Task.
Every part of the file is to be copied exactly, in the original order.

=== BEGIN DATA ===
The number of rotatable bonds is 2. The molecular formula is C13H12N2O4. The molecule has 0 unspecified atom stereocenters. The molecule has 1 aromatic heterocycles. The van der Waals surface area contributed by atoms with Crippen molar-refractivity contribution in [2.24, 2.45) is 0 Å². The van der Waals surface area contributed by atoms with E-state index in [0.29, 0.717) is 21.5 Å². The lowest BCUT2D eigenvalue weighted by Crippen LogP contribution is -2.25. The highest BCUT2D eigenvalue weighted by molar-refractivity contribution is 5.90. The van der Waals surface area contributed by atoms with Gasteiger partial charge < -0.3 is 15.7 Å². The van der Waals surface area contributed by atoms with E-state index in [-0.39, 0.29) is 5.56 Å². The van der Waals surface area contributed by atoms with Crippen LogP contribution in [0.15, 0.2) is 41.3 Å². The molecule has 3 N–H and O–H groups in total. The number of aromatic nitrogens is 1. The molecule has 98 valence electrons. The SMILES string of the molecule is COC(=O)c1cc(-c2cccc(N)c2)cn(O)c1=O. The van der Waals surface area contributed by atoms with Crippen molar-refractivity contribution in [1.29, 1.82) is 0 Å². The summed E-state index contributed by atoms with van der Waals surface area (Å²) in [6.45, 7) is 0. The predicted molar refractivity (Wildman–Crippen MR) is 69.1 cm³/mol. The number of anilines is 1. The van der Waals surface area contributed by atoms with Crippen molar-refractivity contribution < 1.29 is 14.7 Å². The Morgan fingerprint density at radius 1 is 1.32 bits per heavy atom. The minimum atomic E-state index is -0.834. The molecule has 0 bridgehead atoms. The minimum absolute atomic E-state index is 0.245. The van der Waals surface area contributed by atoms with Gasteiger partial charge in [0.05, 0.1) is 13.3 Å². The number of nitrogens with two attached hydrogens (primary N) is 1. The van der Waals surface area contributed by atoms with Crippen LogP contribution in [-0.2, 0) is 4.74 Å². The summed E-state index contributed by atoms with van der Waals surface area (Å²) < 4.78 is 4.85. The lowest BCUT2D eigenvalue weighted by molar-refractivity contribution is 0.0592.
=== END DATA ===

The number of rotatable bonds is 2. The molecular formula is C13H12N2O4. The molecule has 0 unspecified atom stereocenters. The molecule has 1 aromatic heterocycles. The van der Waals surface area contributed by atoms with Crippen molar-refractivity contribution in [2.24, 2.45) is 0 Å². The van der Waals surface area contributed by atoms with E-state index in [0.29, 0.717) is 21.5 Å². The lowest BCUT2D eigenvalue weighted by Crippen LogP contribution is -2.25. The highest BCUT2D eigenvalue weighted by molar-refractivity contribution is 5.90. The van der Waals surface area contributed by atoms with Gasteiger partial charge < -0.3 is 15.7 Å². The van der Waals surface area contributed by atoms with E-state index in [-0.39, 0.29) is 5.56 Å². The van der Waals surface area contributed by atoms with Crippen LogP contribution in [0.15, 0.2) is 41.3 Å². The molecule has 3 N–H and O–H groups in total. The number of aromatic nitrogens is 1. The molecule has 98 valence electrons. The SMILES string of the molecule is COC(=O)c1cc(-c2cccc(N)c2)cn(O)c1=O. The van der Waals surface area contributed by atoms with Crippen molar-refractivity contribution in [1.29, 1.82) is 0 Å². The summed E-state index contributed by atoms with van der Waals surface area (Å²) in [6.45, 7) is 0. The predicted molar refractivity (Wildman–Crippen MR) is 69.1 cm³/mol. The number of anilines is 1. The van der Waals surface area contributed by atoms with Crippen molar-refractivity contribution < 1.29 is 14.7 Å². The Morgan fingerprint density at radius 1 is 1.32 bits per heavy atom. The minimum atomic E-state index is -0.834. The molecule has 0 bridgehead atoms. The minimum absolute atomic E-state index is 0.245. The van der Waals surface area contributed by atoms with Gasteiger partial charge in [0.05, 0.1) is 13.3 Å². The number of nitrogens with two attached hydrogens (primary N) is 1. The van der Waals surface area contributed by atoms with Crippen LogP contribution in [-0.2, 0) is 4.74 Å². The summed E-state index contributed by atoms with van der Waals surface area (Å²) < 4.78 is 4.85. The lowest BCUT2D eigenvalue weighted by molar-refractivity contribution is 0.0592.